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2005/04/21 debugging, debugger


© April 2005 Tony Lawrence

Debugging is the process of figuring out why a series of events that apparently should have led to X did not. I recently came across an interesting page devoted to Algorithmic and Automatic Debugging. Just the sheer number of links on the page shows how much we poor humans need debugging assistance.

Sometimes, program failures are simple failures of knowledge: either we don't understand the language we are using or we don't understand some structure or underlying hardware that our programs are working with. That's probably where debuggers are most useful: if we expect X to have value Y at some point in our program, a debugger (or even just a well placed "print" or "assert" macro) can help us find out why it had some other value instead. But the really unpleasant failures come from logical or algorithmic failures: we're checking under the candy wrapper trying to find an elephant. It's not going to be there no matter how "correct" our program is at lifting up candy wrappers and recognizing trunks and tusks thus exposed. Those are the programs that are really hard to debug, because there's nothing necessarily wrong at all except for the implicit assumption that an elephant can be hidden under a candy wrapper.

Humans vary widely in their ability to "debug". The skill is really no different than that portrayed in any "detective" movie: you gather facts, apply logic, and figure out what must be happening. With program debugging, you often have the advantage of being able to replay a situation with different conditions, which may give you more clues as to the problem. For example, if a computer seems to be totally dead, plugging it into a different wall outlet or plugging a known working device into its outlet might immediately solve the problem. For most of the people reading this, that kind of testing (and more) is pretty obvious, yet I am continually amazed at how many people can't come up with logical test procedures by themselves. It's not lack of intelligence necessarily; I've seen horrible debugging skills in people I think of as extremely bright - people who ARE extremely bright by any other measure, yet become helpless when presented with situations that would be trivial for many of the "geek" types apt to be reading this.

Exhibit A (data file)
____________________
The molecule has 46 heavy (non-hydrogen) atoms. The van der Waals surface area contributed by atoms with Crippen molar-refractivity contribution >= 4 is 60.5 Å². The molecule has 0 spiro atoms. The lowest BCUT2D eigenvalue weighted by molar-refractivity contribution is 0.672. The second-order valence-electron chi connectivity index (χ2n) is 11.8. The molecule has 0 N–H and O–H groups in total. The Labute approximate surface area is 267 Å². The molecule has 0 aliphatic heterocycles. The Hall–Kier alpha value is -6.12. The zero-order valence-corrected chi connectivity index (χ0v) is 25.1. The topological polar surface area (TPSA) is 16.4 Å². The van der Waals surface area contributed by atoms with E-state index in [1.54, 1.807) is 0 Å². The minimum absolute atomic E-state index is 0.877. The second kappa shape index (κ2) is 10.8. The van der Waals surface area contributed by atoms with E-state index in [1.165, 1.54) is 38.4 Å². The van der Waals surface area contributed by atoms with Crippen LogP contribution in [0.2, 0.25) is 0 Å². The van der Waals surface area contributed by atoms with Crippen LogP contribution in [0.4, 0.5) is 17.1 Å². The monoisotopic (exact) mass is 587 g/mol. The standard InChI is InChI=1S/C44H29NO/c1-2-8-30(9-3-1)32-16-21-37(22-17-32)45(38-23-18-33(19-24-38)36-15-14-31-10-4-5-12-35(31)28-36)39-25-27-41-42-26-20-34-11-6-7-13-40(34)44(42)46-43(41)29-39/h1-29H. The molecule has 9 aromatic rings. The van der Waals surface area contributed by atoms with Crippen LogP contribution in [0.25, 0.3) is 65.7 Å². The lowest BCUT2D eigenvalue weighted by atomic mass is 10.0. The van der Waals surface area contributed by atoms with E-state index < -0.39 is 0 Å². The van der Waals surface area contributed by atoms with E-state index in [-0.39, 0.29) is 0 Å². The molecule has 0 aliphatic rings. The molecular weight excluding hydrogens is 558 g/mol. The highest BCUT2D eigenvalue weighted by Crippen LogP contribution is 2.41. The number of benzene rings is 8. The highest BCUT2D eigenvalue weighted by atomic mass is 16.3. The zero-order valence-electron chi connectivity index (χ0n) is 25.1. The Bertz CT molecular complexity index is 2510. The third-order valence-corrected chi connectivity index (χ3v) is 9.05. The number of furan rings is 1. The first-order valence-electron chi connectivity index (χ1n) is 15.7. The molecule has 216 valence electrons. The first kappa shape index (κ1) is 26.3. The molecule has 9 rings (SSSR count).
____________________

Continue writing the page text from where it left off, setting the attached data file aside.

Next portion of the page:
See Basic Troubleshooting also.


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